Tomorrow is the first wedding of the season. Today I’ve got my ducks in a row, getting platters ready and double-checking all the little details. I planned out my layers of clothes to wear in our less-spectacular-than-usual spring weather. I have snacks loaded in my bag: a banana, energy bar, nuts and raisins, and lots of water. I’m good to go!
Every occupation has its hazards. I can be grateful that mine are only that my feet hurt, my muscles are tired and I don’t have the energy to eat wonderful food for a day. There is no need to feel sorry for me, that’s for sure. On top of it all, I get to share in the joy of some momentous occasions. That is worth missing a meal in my book. I go to bed knowing that I have helped make great memories.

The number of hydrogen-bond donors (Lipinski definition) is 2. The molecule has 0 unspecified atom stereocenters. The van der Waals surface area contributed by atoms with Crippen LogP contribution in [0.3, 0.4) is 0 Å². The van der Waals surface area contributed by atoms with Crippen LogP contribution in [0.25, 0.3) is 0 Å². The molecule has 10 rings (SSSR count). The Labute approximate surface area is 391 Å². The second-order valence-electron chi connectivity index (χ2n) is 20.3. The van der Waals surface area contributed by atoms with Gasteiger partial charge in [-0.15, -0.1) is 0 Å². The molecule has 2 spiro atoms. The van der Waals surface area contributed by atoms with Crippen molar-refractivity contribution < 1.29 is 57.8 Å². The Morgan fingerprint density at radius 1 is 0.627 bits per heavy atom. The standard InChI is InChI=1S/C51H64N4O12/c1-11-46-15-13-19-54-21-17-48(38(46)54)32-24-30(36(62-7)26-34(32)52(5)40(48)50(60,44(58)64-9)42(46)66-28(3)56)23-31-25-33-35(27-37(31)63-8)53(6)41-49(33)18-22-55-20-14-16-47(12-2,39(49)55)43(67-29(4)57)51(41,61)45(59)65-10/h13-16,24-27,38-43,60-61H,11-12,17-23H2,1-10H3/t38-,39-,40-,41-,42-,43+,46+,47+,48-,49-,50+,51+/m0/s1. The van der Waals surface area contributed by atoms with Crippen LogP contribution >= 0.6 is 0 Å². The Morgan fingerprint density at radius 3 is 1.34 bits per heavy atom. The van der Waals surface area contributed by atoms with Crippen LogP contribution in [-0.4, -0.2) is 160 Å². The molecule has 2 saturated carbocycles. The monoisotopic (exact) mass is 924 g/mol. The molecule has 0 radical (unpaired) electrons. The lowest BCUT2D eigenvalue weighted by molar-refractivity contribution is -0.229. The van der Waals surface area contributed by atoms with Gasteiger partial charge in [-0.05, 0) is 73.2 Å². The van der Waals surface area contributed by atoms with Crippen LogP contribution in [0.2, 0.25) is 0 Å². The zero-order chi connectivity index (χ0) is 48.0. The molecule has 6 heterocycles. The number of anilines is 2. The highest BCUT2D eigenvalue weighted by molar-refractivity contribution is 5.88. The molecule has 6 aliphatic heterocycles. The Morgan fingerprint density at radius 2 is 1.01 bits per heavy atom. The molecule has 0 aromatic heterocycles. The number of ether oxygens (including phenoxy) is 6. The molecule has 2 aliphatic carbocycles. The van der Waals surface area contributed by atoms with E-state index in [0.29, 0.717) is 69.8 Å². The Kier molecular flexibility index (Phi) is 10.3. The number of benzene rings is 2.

I know, I’m sorry – I didn’t post anything all weekend, not even on Monday. In my defense, I was busy being a gourmand – in the garden planting and pruning during the day and at a table enjoying food and drink with friends at night. There simply was no time left to catalog it all. But I took pictures, so here I am catching up.
We love brunch. Everything about this blended meal appeals to us, and so we work it into our schedule whenever we can. Since we work on many Sundays, it’s a particularly joyous treat when we do get the time to lounge over all the flavours. Brunch is a foodie’s meal.